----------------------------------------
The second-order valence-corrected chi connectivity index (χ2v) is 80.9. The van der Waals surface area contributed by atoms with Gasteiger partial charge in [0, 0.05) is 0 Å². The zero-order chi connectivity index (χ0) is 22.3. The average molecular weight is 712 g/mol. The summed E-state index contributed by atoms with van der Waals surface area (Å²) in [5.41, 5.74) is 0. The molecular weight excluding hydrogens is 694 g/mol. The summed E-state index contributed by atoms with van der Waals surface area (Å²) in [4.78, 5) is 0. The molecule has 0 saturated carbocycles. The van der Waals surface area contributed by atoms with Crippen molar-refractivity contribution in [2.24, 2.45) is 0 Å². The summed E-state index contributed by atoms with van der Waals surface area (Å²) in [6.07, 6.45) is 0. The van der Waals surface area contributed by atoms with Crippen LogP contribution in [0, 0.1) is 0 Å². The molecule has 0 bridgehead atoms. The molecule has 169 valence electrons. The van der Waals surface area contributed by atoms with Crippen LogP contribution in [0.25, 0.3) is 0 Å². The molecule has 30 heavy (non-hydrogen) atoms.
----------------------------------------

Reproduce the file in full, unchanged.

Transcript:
The second-order valence-corrected chi connectivity index (χ2v) is 80.9. The van der Waals surface area contributed by atoms with Gasteiger partial charge in [0, 0.05) is 0 Å². The zero-order chi connectivity index (χ0) is 22.3. The average molecular weight is 712 g/mol. The summed E-state index contributed by atoms with van der Waals surface area (Å²) in [5.41, 5.74) is 0. The molecular weight excluding hydrogens is 694 g/mol. The summed E-state index contributed by atoms with van der Waals surface area (Å²) in [4.78, 5) is 0. The molecule has 0 saturated carbocycles. The van der Waals surface area contributed by atoms with Crippen molar-refractivity contribution in [2.24, 2.45) is 0 Å². The summed E-state index contributed by atoms with van der Waals surface area (Å²) in [6.07, 6.45) is 0. The van der Waals surface area contributed by atoms with Crippen LogP contribution in [0, 0.1) is 0 Å². The molecule has 0 bridgehead atoms. The molecule has 169 valence electrons. The van der Waals surface area contributed by atoms with Crippen LogP contribution in [0.25, 0.3) is 0 Å². The molecule has 30 heavy (non-hydrogen) atoms.